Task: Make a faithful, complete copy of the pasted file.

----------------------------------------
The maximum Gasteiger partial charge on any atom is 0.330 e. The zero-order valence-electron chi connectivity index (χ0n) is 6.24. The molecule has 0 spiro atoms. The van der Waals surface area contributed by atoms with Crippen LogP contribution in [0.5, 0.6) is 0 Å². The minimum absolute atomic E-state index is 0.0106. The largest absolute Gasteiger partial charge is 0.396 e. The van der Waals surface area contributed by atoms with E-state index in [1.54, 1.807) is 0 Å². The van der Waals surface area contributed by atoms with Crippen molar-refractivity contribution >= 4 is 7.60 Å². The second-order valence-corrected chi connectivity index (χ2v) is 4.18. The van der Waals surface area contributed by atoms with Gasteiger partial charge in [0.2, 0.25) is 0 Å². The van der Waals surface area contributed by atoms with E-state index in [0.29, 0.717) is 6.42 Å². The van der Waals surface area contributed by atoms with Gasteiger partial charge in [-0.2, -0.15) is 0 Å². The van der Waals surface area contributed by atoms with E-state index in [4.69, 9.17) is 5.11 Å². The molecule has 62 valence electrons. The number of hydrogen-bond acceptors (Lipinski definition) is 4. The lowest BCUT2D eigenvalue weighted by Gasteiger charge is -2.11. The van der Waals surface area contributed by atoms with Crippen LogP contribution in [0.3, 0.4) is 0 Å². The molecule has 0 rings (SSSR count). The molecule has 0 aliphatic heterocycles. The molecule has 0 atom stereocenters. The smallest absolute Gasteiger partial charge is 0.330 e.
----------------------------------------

The maximum Gasteiger partial charge on any atom is 0.330 e. The zero-order valence-electron chi connectivity index (χ0n) is 6.24. The molecule has 0 spiro atoms. The van der Waals surface area contributed by atoms with Crippen LogP contribution in [0.5, 0.6) is 0 Å². The minimum absolute atomic E-state index is 0.0106. The largest absolute Gasteiger partial charge is 0.396 e. The van der Waals surface area contributed by atoms with E-state index in [1.54, 1.807) is 0 Å². The van der Waals surface area contributed by atoms with Crippen molar-refractivity contribution >= 4 is 7.60 Å². The second-order valence-corrected chi connectivity index (χ2v) is 4.18. The van der Waals surface area contributed by atoms with Gasteiger partial charge in [0.2, 0.25) is 0 Å². The van der Waals surface area contributed by atoms with E-state index in [0.29, 0.717) is 6.42 Å². The van der Waals surface area contributed by atoms with Gasteiger partial charge in [-0.2, -0.15) is 0 Å². The van der Waals surface area contributed by atoms with E-state index in [4.69, 9.17) is 5.11 Å². The molecule has 62 valence electrons. The number of hydrogen-bond acceptors (Lipinski definition) is 4. The lowest BCUT2D eigenvalue weighted by Gasteiger charge is -2.11. The van der Waals surface area contributed by atoms with Crippen LogP contribution in [0.3, 0.4) is 0 Å². The molecule has 0 rings (SSSR count). The molecule has 0 aliphatic heterocycles. The molecule has 0 atom stereocenters. The smallest absolute Gasteiger partial charge is 0.330 e.